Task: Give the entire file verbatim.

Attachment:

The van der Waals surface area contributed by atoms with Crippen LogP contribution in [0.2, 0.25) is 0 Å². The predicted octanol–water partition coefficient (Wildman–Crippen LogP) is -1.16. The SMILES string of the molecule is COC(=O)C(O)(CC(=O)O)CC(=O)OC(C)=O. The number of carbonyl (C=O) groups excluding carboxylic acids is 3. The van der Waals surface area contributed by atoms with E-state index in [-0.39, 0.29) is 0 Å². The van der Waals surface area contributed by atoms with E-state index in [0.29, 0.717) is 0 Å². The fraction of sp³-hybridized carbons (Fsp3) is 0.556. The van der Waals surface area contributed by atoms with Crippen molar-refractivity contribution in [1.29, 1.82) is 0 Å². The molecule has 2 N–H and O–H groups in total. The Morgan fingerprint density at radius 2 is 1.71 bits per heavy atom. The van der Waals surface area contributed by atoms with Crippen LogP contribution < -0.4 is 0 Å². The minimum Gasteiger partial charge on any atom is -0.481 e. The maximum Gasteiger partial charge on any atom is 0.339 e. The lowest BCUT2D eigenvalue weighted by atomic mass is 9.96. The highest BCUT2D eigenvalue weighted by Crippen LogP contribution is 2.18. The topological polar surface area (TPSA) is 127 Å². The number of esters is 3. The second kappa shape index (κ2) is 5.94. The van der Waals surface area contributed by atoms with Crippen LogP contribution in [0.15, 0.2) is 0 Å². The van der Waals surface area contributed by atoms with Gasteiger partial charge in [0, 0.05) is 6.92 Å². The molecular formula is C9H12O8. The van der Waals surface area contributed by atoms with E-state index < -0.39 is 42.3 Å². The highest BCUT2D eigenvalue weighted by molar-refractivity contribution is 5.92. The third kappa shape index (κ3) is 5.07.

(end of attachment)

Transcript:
The van der Waals surface area contributed by atoms with Crippen LogP contribution in [0.2, 0.25) is 0 Å². The predicted octanol–water partition coefficient (Wildman–Crippen LogP) is -1.16. The SMILES string of the molecule is COC(=O)C(O)(CC(=O)O)CC(=O)OC(C)=O. The number of carbonyl (C=O) groups excluding carboxylic acids is 3. The van der Waals surface area contributed by atoms with E-state index in [-0.39, 0.29) is 0 Å². The van der Waals surface area contributed by atoms with E-state index in [0.29, 0.717) is 0 Å². The fraction of sp³-hybridized carbons (Fsp3) is 0.556. The van der Waals surface area contributed by atoms with Crippen molar-refractivity contribution in [1.29, 1.82) is 0 Å². The molecule has 2 N–H and O–H groups in total. The Morgan fingerprint density at radius 2 is 1.71 bits per heavy atom. The van der Waals surface area contributed by atoms with Crippen LogP contribution < -0.4 is 0 Å². The minimum Gasteiger partial charge on any atom is -0.481 e. The maximum Gasteiger partial charge on any atom is 0.339 e. The lowest BCUT2D eigenvalue weighted by atomic mass is 9.96. The highest BCUT2D eigenvalue weighted by Crippen LogP contribution is 2.18. The topological polar surface area (TPSA) is 127 Å². The number of esters is 3. The second kappa shape index (κ2) is 5.94. The van der Waals surface area contributed by atoms with Crippen LogP contribution in [0.15, 0.2) is 0 Å². The van der Waals surface area contributed by atoms with Gasteiger partial charge in [0, 0.05) is 6.92 Å². The molecular formula is C9H12O8. The van der Waals surface area contributed by atoms with E-state index < -0.39 is 42.3 Å². The highest BCUT2D eigenvalue weighted by molar-refractivity contribution is 5.92. The third kappa shape index (κ3) is 5.07.